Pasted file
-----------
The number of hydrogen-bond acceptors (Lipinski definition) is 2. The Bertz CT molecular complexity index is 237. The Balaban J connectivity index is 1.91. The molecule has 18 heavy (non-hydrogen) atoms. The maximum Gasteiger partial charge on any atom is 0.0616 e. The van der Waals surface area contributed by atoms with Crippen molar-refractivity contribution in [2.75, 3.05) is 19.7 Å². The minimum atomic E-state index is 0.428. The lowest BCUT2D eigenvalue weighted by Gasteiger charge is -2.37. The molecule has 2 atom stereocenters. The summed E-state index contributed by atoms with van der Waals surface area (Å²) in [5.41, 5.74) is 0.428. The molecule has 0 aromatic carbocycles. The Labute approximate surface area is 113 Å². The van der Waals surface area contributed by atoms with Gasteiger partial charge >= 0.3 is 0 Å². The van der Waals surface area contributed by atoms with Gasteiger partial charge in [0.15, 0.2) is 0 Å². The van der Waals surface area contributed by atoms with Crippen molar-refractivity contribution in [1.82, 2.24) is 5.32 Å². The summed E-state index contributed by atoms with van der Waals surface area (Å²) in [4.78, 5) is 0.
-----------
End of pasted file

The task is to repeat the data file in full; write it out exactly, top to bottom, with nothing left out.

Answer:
The number of hydrogen-bond acceptors (Lipinski definition) is 2. The Bertz CT molecular complexity index is 237. The Balaban J connectivity index is 1.91. The molecule has 18 heavy (non-hydrogen) atoms. The maximum Gasteiger partial charge on any atom is 0.0616 e. The van der Waals surface area contributed by atoms with Crippen molar-refractivity contribution in [2.75, 3.05) is 19.7 Å². The minimum atomic E-state index is 0.428. The lowest BCUT2D eigenvalue weighted by Gasteiger charge is -2.37. The molecule has 2 atom stereocenters. The summed E-state index contributed by atoms with van der Waals surface area (Å²) in [5.41, 5.74) is 0.428. The molecule has 0 aromatic carbocycles. The Labute approximate surface area is 113 Å². The van der Waals surface area contributed by atoms with Gasteiger partial charge >= 0.3 is 0 Å². The van der Waals surface area contributed by atoms with Gasteiger partial charge in [0.15, 0.2) is 0 Å². The van der Waals surface area contributed by atoms with Crippen molar-refractivity contribution in [1.82, 2.24) is 5.32 Å². The summed E-state index contributed by atoms with van der Waals surface area (Å²) in [4.78, 5) is 0.